It’s been three years and four months since I stopped teaching and not a day passes by when I don’t miss it. The saying that “you never know what you got till you lose it” has never rung so true in my case. When I quit, I took it for granted that I will be back in the classroom eventually. Now, sitting behind this desk checking lesson plans and filling out forms is striking me as so odd I have to pause and ask myself, “Oh my God, what the hell am I doing here?” Please. Don’t get me wrong. I love this job as well. It has opened my mind to a lot of new things, it is very challenging and is helping me hone my problem solving and decision-making skills, it has afforded me some measure of convenience, and most of all, it has allowed me more time to meet my family obligations—all of which were not available to me in my previous employment. But I couldn’t help feeling trapped, stagnant, restless. On the other hand, I am also aware that somehow I have climbed up the proverbial umm, corporate ladder, so to speak, and I’m proud of this tiny achievement. Moreover, the possibilities of other, wider career opportunities are endless. I do hate to brag but the truth is, I do have what it takes to really get there if I set my mind to it.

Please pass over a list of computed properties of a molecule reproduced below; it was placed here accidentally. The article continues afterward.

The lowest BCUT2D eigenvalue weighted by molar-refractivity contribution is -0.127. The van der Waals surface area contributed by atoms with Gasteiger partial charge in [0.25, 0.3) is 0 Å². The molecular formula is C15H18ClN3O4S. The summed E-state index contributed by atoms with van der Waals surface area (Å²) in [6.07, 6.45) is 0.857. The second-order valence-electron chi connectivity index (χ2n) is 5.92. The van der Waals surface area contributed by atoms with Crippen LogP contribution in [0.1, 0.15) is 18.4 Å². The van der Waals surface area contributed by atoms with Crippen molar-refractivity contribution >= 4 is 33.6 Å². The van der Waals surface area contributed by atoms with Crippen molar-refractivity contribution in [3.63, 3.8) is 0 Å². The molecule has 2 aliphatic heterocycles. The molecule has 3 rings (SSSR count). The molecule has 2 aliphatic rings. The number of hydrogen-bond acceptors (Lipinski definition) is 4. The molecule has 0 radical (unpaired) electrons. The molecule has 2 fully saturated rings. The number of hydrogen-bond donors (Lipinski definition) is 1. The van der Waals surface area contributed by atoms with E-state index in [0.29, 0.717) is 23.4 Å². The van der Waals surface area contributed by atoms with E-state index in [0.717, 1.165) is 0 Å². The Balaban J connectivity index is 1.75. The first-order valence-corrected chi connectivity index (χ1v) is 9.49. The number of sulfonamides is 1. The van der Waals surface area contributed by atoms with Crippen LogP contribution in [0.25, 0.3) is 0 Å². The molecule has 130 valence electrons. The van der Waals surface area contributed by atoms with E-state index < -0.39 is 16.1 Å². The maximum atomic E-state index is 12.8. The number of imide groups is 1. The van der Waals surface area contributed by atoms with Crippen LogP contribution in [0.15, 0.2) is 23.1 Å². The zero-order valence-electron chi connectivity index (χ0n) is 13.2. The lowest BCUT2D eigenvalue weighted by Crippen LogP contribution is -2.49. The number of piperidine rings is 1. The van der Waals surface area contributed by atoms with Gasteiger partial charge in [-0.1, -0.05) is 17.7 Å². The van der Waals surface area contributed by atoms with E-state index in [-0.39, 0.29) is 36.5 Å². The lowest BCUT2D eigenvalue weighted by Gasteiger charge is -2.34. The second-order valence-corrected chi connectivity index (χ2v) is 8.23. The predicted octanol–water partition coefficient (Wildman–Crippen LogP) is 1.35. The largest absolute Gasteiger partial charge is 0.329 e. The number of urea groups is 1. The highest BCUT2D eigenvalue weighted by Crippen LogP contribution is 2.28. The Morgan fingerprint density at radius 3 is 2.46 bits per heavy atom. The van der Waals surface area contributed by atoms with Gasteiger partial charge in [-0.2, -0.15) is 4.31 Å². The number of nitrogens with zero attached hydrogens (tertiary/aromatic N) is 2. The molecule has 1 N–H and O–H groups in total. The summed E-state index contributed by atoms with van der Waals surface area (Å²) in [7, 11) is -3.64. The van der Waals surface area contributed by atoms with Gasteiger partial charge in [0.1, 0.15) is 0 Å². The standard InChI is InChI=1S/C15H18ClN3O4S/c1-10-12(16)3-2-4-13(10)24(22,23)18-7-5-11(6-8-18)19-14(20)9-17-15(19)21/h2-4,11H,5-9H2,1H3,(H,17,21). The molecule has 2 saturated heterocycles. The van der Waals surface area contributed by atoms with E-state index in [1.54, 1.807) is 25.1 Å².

So, this job should have been perfect, except for one glaring irony: I work in a school but I do not get to teach in it.
I do not suffer from illusions of grandeur and think myself indispensable in the teaching profession. Clearly, school years went on without me. And I do not think I’m that good a teacher either. Still, I believe there is so much I can share. There is so much out there that I wish my students to discover, and there is nothing I’d want more than to be with them as we plumb the depths or skim surfaces of ideas and experiences together. As a language and literature teacher, I thrived in the challenge of a text, the ambiguity of meanings, complexities of syntax. Being able to lead students to “break a text” and listen to their insights and eventually engage their interests, are to me the ultimate high.
I once read a modern philosopher saying that teachers are like bridges who invite their students to cross, and then happily collapsing afterwards. I sometimes feel that way about teaching: closing gaps and creating ripples. But, I will just have to miss it for now. Maybe later, fate would lead me back to it.